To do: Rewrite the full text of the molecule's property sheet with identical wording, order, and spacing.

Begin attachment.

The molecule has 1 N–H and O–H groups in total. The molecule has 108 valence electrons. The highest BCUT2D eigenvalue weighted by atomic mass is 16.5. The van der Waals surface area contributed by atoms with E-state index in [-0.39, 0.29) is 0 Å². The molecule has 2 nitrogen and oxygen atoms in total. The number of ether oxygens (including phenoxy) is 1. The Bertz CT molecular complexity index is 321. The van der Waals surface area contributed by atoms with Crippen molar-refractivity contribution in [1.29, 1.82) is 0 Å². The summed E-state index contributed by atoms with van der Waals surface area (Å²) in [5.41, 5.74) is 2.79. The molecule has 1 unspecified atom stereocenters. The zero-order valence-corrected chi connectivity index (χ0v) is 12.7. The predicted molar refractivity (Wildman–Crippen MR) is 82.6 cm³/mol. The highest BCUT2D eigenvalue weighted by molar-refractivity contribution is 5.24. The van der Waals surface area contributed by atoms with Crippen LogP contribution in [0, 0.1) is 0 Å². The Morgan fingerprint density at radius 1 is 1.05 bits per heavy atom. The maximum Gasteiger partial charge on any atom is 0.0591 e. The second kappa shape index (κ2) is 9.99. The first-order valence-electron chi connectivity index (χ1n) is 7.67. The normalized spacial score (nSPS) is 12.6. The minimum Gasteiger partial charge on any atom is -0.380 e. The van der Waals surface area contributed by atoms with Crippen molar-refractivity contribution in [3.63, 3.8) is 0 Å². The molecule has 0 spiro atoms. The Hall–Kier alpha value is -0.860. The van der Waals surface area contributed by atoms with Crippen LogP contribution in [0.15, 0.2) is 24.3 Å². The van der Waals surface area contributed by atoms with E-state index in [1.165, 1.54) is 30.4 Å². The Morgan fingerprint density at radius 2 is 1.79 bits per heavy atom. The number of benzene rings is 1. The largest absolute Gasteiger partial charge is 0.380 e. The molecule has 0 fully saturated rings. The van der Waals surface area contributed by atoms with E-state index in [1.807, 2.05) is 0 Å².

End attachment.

The molecule has 1 N–H and O–H groups in total. The molecule has 108 valence electrons. The highest BCUT2D eigenvalue weighted by atomic mass is 16.5. The van der Waals surface area contributed by atoms with E-state index in [-0.39, 0.29) is 0 Å². The molecule has 2 nitrogen and oxygen atoms in total. The number of ether oxygens (including phenoxy) is 1. The Bertz CT molecular complexity index is 321. The van der Waals surface area contributed by atoms with Crippen molar-refractivity contribution in [1.29, 1.82) is 0 Å². The summed E-state index contributed by atoms with van der Waals surface area (Å²) in [5.41, 5.74) is 2.79. The molecule has 1 unspecified atom stereocenters. The zero-order valence-corrected chi connectivity index (χ0v) is 12.7. The predicted molar refractivity (Wildman–Crippen MR) is 82.6 cm³/mol. The highest BCUT2D eigenvalue weighted by molar-refractivity contribution is 5.24. The van der Waals surface area contributed by atoms with Crippen LogP contribution in [0, 0.1) is 0 Å². The Morgan fingerprint density at radius 1 is 1.05 bits per heavy atom. The maximum Gasteiger partial charge on any atom is 0.0591 e. The second kappa shape index (κ2) is 9.99. The first-order valence-electron chi connectivity index (χ1n) is 7.67. The normalized spacial score (nSPS) is 12.6. The minimum Gasteiger partial charge on any atom is -0.380 e. The van der Waals surface area contributed by atoms with Crippen molar-refractivity contribution in [3.63, 3.8) is 0 Å². The molecule has 0 spiro atoms. The Hall–Kier alpha value is -0.860. The van der Waals surface area contributed by atoms with Crippen LogP contribution in [0.15, 0.2) is 24.3 Å². The van der Waals surface area contributed by atoms with E-state index in [1.165, 1.54) is 30.4 Å². The Morgan fingerprint density at radius 2 is 1.79 bits per heavy atom. The number of benzene rings is 1. The largest absolute Gasteiger partial charge is 0.380 e. The molecule has 0 fully saturated rings. The van der Waals surface area contributed by atoms with E-state index in [1.807, 2.05) is 0 Å².